The Corvette and Porsche rivalry dates back decades, but you probably wouldn’t have thought a German grand tourer and American sports car had common roots. Ah, but that is the case indeed.
Road & Track tells the story of Tony Lapine, a Latvian designer who began his career at General Motors in 1951. Lapine arrived at GM amid the rocket age inspired Bill Mitchell years and was commissioned to help design the second generation of the Chevrolet Corvette.
Lapine served as the studio engineer for the 1963 C2 Corvette Sting Ray before going on to work with Zora-Arkus Duntov on a number of Corvette related projects. Those include two mid-engined CERV prototypes.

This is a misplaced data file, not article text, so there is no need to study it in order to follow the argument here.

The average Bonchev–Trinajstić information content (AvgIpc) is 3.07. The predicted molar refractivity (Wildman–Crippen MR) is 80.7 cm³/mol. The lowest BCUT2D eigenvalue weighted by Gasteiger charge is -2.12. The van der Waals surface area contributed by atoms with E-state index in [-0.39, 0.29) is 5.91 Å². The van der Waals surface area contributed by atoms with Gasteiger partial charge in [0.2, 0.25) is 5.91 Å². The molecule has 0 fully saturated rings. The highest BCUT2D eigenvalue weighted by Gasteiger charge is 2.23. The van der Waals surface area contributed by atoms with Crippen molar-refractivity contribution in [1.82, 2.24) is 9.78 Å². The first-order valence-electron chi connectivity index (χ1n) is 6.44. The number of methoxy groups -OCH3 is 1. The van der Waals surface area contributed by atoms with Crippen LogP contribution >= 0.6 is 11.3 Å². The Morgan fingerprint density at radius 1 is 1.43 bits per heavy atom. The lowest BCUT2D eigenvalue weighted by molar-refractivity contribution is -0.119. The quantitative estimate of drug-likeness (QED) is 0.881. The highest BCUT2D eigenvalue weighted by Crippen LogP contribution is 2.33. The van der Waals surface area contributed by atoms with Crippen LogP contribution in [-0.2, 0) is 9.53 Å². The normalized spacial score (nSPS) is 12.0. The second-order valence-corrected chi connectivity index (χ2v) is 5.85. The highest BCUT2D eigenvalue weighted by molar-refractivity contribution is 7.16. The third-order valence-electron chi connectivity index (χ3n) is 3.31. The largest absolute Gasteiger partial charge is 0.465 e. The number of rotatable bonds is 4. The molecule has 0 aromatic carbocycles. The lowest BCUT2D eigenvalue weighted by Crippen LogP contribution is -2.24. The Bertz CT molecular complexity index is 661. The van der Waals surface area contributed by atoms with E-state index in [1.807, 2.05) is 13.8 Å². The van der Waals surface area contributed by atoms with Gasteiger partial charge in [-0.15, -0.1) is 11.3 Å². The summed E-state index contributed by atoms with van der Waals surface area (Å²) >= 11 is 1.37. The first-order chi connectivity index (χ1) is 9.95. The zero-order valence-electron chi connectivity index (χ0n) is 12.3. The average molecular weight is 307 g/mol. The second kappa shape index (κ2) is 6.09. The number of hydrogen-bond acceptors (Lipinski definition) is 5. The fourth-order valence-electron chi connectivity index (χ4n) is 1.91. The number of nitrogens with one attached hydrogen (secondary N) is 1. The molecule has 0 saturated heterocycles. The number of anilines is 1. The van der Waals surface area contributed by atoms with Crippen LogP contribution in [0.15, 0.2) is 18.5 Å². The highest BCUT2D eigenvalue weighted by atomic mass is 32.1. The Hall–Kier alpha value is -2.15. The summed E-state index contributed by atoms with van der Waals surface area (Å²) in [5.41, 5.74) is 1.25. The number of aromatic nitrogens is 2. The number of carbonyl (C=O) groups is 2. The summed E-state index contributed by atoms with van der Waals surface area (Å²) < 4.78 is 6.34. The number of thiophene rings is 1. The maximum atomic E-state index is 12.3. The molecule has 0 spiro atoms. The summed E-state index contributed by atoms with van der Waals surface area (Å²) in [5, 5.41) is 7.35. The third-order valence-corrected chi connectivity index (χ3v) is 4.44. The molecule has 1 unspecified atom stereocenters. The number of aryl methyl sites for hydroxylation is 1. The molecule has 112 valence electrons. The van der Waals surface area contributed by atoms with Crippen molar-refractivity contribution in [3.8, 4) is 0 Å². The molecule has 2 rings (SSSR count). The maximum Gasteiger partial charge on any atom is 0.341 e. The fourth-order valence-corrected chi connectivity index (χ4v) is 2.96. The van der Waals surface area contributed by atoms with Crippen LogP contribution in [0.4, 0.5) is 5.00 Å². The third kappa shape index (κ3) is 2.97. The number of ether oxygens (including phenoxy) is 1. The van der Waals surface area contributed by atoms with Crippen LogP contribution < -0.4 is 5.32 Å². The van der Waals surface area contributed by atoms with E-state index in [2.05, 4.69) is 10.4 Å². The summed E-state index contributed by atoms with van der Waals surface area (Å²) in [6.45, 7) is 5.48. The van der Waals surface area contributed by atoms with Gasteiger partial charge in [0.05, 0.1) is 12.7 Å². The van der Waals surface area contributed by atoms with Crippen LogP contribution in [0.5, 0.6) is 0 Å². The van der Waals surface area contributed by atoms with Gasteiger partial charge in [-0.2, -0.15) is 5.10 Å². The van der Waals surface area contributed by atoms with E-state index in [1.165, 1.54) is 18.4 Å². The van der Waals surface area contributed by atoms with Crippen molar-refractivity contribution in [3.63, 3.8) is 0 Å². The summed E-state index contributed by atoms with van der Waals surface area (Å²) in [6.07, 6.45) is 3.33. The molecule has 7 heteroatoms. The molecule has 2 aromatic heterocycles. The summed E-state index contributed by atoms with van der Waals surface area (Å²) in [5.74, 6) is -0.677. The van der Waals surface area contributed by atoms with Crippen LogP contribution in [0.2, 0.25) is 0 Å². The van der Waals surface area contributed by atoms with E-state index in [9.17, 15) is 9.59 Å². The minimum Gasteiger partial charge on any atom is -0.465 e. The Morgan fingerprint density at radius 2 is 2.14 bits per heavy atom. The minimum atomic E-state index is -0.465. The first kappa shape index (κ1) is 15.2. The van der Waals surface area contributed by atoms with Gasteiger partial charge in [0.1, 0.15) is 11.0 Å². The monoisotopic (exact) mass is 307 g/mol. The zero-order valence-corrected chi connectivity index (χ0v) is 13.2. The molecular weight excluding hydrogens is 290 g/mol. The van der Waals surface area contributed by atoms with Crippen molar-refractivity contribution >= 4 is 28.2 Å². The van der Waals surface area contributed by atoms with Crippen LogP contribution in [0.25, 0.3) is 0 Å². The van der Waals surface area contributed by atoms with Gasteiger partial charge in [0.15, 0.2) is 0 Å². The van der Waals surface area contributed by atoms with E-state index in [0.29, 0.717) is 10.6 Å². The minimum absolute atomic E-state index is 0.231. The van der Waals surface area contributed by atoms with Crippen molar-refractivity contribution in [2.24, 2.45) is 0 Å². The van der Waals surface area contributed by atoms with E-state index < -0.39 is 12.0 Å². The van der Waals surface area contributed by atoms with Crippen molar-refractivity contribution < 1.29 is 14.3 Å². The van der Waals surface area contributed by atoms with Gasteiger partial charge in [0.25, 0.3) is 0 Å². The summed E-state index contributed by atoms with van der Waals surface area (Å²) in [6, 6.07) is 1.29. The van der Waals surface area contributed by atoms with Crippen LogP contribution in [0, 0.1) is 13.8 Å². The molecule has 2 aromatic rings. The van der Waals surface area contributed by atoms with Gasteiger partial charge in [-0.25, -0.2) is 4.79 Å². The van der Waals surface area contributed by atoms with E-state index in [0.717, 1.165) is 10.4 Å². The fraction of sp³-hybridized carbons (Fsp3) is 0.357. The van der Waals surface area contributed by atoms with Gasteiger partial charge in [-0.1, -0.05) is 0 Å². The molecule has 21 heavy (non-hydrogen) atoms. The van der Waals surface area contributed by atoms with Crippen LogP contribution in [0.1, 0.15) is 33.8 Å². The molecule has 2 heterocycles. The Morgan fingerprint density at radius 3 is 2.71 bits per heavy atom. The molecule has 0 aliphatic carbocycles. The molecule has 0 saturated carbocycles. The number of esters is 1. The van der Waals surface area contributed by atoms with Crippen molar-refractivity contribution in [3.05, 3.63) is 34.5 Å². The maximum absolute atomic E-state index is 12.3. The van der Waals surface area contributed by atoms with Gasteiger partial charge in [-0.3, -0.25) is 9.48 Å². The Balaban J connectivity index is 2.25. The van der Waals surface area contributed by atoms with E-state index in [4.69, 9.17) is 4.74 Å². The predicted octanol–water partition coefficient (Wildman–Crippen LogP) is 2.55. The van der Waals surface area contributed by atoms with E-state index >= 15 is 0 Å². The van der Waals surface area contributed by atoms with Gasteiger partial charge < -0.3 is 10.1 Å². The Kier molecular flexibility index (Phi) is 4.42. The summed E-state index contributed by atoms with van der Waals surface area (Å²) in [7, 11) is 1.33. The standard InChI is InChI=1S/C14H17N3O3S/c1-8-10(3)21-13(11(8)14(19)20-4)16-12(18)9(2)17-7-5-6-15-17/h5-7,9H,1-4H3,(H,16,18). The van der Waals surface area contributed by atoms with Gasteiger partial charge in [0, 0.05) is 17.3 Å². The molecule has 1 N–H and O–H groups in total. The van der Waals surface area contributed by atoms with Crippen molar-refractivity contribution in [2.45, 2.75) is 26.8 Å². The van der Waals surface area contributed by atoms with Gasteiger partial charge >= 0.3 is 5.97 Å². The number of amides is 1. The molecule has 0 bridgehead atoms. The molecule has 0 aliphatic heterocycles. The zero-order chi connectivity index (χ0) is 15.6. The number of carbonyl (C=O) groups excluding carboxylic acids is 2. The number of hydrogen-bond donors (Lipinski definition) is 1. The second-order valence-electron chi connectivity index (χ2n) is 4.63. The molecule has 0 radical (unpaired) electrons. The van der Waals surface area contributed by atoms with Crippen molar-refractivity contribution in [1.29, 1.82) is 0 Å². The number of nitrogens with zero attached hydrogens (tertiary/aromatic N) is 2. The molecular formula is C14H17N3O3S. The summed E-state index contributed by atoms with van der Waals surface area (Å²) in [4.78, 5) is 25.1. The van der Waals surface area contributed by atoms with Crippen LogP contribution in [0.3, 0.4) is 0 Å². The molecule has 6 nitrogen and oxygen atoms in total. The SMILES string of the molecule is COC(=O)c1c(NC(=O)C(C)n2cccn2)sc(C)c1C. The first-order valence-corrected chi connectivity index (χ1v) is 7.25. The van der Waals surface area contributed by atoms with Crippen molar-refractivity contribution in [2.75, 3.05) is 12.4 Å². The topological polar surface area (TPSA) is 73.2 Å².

GM transferred Lapine to Opel, but it wasn’t long before Porsche picked off the GM designer in 1969. Lapine arrived at a time when the Porsche 911 was due to be replaced by two new vehicles. One would be the 924, the other the 928. And that’s where Lapine’s Corvette history came into play.
Led by Wolfgang Möbius, he and Lapine insisted the 928 feature “provocative” looks, leading to its spectacular shape only the late 1970s could capture. Neither the 924 or 928 were ever enough to replace the more popular 911, but the 928 has gone down as a cult classic for Porsche fans.
Both designs have aged extraordinarily well, and the C2 Corvette remains one of the more sought after Corvette generations to this day, thanks to a little help from Tony Lapine.